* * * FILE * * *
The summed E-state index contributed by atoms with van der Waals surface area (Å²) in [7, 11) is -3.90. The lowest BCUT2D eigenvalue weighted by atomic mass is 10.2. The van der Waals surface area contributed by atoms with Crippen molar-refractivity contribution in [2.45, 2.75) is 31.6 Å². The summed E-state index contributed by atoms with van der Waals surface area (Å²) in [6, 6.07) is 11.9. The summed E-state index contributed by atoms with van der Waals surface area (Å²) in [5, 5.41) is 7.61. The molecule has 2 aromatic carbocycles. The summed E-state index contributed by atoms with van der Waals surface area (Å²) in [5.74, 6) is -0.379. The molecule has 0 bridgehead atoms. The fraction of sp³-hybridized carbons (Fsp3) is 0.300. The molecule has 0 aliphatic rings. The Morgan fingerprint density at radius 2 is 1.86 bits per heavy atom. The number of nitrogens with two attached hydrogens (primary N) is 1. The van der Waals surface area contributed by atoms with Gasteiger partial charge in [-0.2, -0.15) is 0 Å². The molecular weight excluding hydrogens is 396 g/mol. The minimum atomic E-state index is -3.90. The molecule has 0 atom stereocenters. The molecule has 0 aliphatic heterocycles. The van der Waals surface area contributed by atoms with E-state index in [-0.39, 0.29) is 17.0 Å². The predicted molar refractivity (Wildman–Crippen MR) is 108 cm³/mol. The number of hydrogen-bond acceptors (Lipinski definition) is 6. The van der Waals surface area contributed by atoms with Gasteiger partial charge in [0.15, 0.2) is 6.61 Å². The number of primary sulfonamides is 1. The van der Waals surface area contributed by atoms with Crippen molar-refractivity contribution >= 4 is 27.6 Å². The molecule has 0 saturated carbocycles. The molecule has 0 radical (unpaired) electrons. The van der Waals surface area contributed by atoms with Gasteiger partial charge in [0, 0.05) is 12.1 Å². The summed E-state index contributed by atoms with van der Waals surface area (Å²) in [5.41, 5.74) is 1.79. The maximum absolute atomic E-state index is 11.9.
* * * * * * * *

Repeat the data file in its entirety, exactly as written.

The summed E-state index contributed by atoms with van der Waals surface area (Å²) in [7, 11) is -3.90. The lowest BCUT2D eigenvalue weighted by atomic mass is 10.2. The van der Waals surface area contributed by atoms with Crippen molar-refractivity contribution in [2.45, 2.75) is 31.6 Å². The summed E-state index contributed by atoms with van der Waals surface area (Å²) in [6, 6.07) is 11.9. The summed E-state index contributed by atoms with van der Waals surface area (Å²) in [5, 5.41) is 7.61. The molecule has 2 aromatic carbocycles. The summed E-state index contributed by atoms with van der Waals surface area (Å²) in [5.74, 6) is -0.379. The molecule has 0 bridgehead atoms. The fraction of sp³-hybridized carbons (Fsp3) is 0.300. The molecule has 0 aliphatic rings. The Morgan fingerprint density at radius 2 is 1.86 bits per heavy atom. The number of nitrogens with two attached hydrogens (primary N) is 1. The van der Waals surface area contributed by atoms with Gasteiger partial charge in [-0.2, -0.15) is 0 Å². The molecular weight excluding hydrogens is 396 g/mol. The minimum atomic E-state index is -3.90. The molecule has 0 atom stereocenters. The molecule has 0 aliphatic heterocycles. The van der Waals surface area contributed by atoms with E-state index in [-0.39, 0.29) is 17.0 Å². The predicted molar refractivity (Wildman–Crippen MR) is 108 cm³/mol. The number of hydrogen-bond acceptors (Lipinski definition) is 6. The van der Waals surface area contributed by atoms with Gasteiger partial charge in [0.15, 0.2) is 6.61 Å². The number of primary sulfonamides is 1. The van der Waals surface area contributed by atoms with Crippen molar-refractivity contribution >= 4 is 27.6 Å². The molecule has 0 saturated carbocycles. The molecule has 0 radical (unpaired) electrons. The van der Waals surface area contributed by atoms with Gasteiger partial charge in [0, 0.05) is 12.1 Å². The summed E-state index contributed by atoms with van der Waals surface area (Å²) in [5.41, 5.74) is 1.79. The maximum absolute atomic E-state index is 11.9.